Avoiding the evaluation leaks

Another comment is on evaluation. You can see that HoldAllComplete attribute is used in shead, and Unevaluated is used in its body. These are very important - they serve to prevent possible evaluation of expressions passed to the function. It may matter in cases like this:

In[110]:= m = n = 0;
g[x_] := n++;
h[x_] := m++;
{Cases[Hold[f[g[1]][h[2]]], x_ /; shead[x] === f :> Hold[x], Infinity], {m, n}}

Out[113]= {{Hold[f[g[1]][h[2]]]}, {0, 0}}

Here, we see what we'd expect - even though Cases has been traversing the entire expression and feeding its (sub)parts to shead, no evaluation of sub-parts was triggered by shead. Now we define a naive version of shead which "leaks evaluation":

sheadEval[expr_] := Scan[Return, expr, {-1}, Heads -> True]

And now,

In[114]:= {Cases[Hold[f[g[1]][h[2]]], x_ /; sheadEval[x] === f :> Hold[x], Infinity], {m, n}}

Out[114]= {{Hold[f[g[1]][h[2]]]}, {2, 1}}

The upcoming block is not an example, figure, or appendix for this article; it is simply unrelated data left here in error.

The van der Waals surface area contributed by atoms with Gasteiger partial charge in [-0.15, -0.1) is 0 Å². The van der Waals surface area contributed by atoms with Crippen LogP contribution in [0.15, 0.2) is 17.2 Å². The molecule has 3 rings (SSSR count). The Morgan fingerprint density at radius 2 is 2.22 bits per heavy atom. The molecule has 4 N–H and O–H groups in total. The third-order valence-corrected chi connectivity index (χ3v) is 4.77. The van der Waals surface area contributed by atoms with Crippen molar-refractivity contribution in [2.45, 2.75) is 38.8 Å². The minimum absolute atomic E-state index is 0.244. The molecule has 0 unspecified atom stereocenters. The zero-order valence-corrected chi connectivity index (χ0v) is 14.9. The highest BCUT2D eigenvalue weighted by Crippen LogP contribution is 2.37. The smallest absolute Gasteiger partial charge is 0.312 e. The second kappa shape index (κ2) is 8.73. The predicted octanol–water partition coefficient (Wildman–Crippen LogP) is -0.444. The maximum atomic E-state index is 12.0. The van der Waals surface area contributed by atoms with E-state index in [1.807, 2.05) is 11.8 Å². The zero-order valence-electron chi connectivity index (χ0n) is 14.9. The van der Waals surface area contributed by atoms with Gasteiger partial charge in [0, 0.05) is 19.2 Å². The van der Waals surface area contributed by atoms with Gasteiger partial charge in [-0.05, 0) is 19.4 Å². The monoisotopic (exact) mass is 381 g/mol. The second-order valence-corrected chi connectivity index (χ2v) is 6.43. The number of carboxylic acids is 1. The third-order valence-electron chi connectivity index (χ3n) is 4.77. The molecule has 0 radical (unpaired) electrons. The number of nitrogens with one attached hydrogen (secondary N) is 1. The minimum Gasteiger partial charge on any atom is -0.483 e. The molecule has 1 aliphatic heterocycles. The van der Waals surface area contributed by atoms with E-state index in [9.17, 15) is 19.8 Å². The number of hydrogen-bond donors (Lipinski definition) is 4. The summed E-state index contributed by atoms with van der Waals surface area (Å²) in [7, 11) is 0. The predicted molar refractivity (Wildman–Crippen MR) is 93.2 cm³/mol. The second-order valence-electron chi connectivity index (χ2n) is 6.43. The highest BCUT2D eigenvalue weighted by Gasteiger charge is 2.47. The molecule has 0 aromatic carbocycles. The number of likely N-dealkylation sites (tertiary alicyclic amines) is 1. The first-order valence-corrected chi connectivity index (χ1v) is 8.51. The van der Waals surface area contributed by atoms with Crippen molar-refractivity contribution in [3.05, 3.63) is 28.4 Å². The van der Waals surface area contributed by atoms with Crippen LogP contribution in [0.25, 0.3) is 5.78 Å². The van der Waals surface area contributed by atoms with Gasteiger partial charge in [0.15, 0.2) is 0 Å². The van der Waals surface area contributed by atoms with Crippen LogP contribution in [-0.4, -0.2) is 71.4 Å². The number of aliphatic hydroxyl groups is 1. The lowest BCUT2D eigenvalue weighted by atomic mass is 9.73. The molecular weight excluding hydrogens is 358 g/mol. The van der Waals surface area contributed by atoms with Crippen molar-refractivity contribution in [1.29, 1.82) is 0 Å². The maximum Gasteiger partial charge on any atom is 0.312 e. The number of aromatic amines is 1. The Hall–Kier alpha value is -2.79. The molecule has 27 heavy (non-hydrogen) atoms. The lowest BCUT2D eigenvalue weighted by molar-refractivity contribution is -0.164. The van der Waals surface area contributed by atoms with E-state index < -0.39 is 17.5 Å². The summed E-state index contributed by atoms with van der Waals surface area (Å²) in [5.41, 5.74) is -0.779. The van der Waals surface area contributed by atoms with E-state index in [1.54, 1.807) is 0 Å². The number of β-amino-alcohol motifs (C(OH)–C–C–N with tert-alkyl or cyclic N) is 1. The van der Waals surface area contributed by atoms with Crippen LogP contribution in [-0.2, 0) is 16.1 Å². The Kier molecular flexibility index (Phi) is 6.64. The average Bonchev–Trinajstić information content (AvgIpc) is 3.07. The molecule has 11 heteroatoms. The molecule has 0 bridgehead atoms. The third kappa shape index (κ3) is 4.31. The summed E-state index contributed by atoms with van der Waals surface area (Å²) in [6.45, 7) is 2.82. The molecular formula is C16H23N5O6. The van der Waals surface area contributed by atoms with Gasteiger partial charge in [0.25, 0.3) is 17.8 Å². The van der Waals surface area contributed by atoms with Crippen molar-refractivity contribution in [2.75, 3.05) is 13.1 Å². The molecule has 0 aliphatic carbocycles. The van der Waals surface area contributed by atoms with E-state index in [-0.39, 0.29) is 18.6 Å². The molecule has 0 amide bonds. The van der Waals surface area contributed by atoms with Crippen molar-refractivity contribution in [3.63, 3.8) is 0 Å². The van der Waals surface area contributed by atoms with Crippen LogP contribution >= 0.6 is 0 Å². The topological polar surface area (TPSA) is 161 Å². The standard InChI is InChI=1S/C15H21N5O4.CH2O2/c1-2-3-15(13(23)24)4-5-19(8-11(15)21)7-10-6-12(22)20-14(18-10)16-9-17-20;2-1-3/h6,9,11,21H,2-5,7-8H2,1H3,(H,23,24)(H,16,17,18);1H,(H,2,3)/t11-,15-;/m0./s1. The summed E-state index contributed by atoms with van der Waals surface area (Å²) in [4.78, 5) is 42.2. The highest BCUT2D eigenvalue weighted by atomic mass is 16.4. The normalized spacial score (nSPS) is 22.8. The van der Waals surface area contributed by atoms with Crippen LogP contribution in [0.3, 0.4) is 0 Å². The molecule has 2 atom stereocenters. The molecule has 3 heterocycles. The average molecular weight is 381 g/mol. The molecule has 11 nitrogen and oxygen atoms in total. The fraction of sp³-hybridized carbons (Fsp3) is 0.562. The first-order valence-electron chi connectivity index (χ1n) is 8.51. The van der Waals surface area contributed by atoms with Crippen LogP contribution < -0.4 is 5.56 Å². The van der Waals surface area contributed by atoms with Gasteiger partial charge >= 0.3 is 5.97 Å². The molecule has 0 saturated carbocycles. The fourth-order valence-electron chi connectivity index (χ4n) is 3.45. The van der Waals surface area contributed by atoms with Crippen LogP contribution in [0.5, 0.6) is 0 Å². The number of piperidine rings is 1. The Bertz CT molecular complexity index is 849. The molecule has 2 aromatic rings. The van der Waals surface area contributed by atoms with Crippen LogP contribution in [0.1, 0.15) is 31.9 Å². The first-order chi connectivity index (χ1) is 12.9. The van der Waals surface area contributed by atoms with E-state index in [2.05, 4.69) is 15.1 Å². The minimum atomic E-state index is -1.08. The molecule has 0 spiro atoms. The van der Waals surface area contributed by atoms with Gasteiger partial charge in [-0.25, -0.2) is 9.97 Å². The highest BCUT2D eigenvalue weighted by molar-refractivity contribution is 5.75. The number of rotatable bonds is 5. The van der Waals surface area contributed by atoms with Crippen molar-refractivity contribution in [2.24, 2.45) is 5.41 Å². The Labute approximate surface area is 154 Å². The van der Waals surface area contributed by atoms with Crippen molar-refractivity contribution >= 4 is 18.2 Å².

The latter behavior is unsatisfactory generally. The whole code-is-data paradigm, so useful in meta - programming, is very powerful in Mathematica because you can use rules to destructure code. Possible (unwanted) evaluation during the pattern- matching would greatly impair it. The whole problem is in the sub-parts. Wrapping Hold only prevents the whole expression from evaluation. Functions like Cases and other similar functions for code destructuring are so great because they don't evaluate sub-parts when doing the structural (syntactic) matching.

Comment on symbolic heads

The last comment here (mostly about definitions) is that the shead function returns not exactly what is normally called symbolic head in Mathematica. The difference is for atomic expressions. For example, shead[f] returns f, while for atomic expressions, the true symbolic head should coincide with the head of an expression (Symbol in this case). I have developed the symbolicHead function with this behavior here, and that one can also be successfully used in place of shead in the above, although shead is more efficient.

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That's really clever! –  Mr.Wizard May 11 '11 at 10:11
If I could vote this more than once I would. You are the master instructor. –  Mr.Wizard May 11 '11 at 11:30
@Mr.Wizard Thanks! But it was our comment-based discussion that prompted me to do it here. I wish I always had the attitude to find decent wording for my answers. –  Leonid Shifrin May 11 '11 at 11:34

How about the following:

  head_Symbol] := _?(Function[